Paper Comes in All Kinds of Shapes and Sizes, Forms and Formats.

With each variation of the form, content, layout, and complexity of the document come different challenges. For those familiar with a loan package, think about all the different document types, page sizes, designs, colors, formats, sources, and file types.

Structured FormWe’ll now describe these different document types, with reference to the mortgage and title industry, since most people have experience the documents in this busiess transaction, and illustrate where the challenges lie and how they are being addressed.

There are three main paper or document formats; structured, semi-structured, and unstructured.

Structured or Fixed Form

These are generally the easiest documents to index and store. The documents are created as forms, and then someone fills in the form. The data is always in the same place; the indexes are clearly defined since the form identifies to the client where to enter the information. Think of these fields like fields in an electronic form or database. It is generally a one-to-one ratio. For example: First Name, Last Name, Street Address, Zip Code, Loan Number, and so on. Examples of forms in the mortgage and title market would include HUD-1, tax forms, and loan applications.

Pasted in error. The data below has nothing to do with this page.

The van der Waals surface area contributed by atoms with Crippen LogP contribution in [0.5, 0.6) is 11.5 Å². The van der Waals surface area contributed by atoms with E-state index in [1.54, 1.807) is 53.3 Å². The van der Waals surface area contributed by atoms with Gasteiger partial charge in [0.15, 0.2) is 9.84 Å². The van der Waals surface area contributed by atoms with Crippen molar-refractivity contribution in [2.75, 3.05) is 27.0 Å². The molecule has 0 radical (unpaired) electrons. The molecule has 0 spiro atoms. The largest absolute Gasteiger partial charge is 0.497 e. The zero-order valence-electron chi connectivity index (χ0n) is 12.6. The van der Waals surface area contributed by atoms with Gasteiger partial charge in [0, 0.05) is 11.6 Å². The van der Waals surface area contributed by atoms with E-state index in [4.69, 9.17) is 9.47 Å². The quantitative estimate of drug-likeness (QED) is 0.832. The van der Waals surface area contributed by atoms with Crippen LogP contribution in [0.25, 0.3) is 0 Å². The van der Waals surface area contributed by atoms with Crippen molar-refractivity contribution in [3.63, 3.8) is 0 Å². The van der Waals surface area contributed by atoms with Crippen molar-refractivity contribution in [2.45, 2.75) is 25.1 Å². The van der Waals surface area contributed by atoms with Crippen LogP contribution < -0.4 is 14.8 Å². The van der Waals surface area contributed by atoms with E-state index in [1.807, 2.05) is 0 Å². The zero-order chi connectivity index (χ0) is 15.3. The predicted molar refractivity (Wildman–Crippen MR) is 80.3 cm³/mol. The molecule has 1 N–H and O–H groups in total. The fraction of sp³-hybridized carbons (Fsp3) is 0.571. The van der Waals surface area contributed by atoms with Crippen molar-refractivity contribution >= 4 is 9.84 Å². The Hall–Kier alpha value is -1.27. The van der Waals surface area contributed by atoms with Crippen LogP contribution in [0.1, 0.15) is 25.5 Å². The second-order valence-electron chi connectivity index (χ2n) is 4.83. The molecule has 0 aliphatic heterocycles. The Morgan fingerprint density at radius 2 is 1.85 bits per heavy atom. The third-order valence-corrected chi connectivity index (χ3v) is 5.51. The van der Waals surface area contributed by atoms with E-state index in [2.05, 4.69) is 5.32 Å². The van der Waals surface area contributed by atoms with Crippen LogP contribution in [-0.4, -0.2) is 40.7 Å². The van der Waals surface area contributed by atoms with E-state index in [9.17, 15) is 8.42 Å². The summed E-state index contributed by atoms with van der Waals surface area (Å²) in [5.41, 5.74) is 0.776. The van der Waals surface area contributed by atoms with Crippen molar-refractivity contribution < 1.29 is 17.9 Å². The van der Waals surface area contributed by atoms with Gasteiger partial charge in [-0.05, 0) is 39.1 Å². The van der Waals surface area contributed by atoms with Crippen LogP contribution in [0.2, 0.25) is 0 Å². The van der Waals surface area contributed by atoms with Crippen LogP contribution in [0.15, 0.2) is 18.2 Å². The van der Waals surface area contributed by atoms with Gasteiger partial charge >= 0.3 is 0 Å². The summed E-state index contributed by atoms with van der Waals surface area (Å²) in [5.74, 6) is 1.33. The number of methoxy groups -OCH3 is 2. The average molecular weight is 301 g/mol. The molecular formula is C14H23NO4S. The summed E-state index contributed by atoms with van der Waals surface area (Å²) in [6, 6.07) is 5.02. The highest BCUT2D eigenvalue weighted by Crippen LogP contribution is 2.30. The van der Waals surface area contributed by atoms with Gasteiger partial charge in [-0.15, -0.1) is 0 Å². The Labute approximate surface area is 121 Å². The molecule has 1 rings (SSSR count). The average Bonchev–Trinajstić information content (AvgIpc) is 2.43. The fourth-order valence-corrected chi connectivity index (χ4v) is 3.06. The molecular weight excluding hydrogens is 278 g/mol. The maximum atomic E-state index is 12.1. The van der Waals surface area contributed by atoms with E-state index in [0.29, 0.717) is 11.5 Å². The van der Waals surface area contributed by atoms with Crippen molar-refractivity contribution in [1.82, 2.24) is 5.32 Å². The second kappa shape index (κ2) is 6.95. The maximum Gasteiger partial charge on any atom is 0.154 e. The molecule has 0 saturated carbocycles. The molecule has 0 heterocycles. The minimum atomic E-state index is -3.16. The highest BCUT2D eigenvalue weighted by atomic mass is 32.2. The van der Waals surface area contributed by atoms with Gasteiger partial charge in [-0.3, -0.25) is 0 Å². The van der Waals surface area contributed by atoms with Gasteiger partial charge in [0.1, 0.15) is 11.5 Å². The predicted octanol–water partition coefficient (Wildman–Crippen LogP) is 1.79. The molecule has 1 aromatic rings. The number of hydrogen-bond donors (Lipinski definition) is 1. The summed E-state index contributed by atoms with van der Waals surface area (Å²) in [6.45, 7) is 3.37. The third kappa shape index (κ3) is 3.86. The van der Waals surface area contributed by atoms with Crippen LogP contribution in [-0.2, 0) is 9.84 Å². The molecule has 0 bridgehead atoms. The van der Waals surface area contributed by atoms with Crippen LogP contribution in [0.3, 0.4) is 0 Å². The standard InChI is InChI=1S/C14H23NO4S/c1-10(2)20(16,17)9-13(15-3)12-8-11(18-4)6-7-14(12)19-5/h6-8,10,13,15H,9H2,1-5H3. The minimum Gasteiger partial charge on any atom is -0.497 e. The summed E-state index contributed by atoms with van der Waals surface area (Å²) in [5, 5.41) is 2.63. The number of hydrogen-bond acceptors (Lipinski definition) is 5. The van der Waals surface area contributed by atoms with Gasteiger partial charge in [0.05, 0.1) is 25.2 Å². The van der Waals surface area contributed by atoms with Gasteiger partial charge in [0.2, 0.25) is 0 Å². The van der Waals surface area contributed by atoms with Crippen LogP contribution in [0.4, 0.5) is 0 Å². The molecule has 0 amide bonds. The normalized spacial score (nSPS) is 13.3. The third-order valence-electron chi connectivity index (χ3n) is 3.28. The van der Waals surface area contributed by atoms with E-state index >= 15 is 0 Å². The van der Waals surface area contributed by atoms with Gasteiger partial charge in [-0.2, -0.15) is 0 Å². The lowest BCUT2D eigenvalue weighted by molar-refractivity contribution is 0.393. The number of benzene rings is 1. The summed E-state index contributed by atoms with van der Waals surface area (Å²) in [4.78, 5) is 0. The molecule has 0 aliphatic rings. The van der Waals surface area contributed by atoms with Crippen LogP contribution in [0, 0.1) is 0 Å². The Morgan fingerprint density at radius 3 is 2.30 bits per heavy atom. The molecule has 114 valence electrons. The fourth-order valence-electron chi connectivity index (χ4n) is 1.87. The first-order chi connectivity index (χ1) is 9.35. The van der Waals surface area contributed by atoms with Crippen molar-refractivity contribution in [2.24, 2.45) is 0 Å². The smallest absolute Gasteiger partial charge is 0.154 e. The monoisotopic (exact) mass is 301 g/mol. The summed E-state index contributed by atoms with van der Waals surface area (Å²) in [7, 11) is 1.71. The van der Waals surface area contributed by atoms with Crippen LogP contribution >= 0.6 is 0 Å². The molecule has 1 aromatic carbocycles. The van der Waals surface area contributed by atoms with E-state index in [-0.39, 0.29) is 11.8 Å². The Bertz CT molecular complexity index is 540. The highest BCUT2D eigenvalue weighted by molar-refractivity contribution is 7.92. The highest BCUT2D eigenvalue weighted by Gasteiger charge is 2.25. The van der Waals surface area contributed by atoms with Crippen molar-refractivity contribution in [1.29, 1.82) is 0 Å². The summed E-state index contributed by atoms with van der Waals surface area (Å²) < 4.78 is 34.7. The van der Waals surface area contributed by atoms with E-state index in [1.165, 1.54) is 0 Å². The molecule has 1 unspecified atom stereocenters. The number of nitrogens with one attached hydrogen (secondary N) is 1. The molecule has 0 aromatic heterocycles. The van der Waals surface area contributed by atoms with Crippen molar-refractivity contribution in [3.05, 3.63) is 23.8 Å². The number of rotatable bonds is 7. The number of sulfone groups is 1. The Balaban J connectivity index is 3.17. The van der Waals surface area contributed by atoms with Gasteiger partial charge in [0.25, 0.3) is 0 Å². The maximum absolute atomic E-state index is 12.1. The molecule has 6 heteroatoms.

For software to know how and what data to extract, a sample document is scanned into the system, and the fields are mapped out as a template. Nothing actually moves around these pages, so the software just knows to look in the same place every time for information.

You can see an example of how easy this works by using software like Adobe Acrobat Professional. Run an image of a form through this software, and it’ll automatically identify areas it thinks are form data. The imaging industry has had great success with these document types for more than a decade.

In our next chapter we’ll focus on Semi-Structured Forms.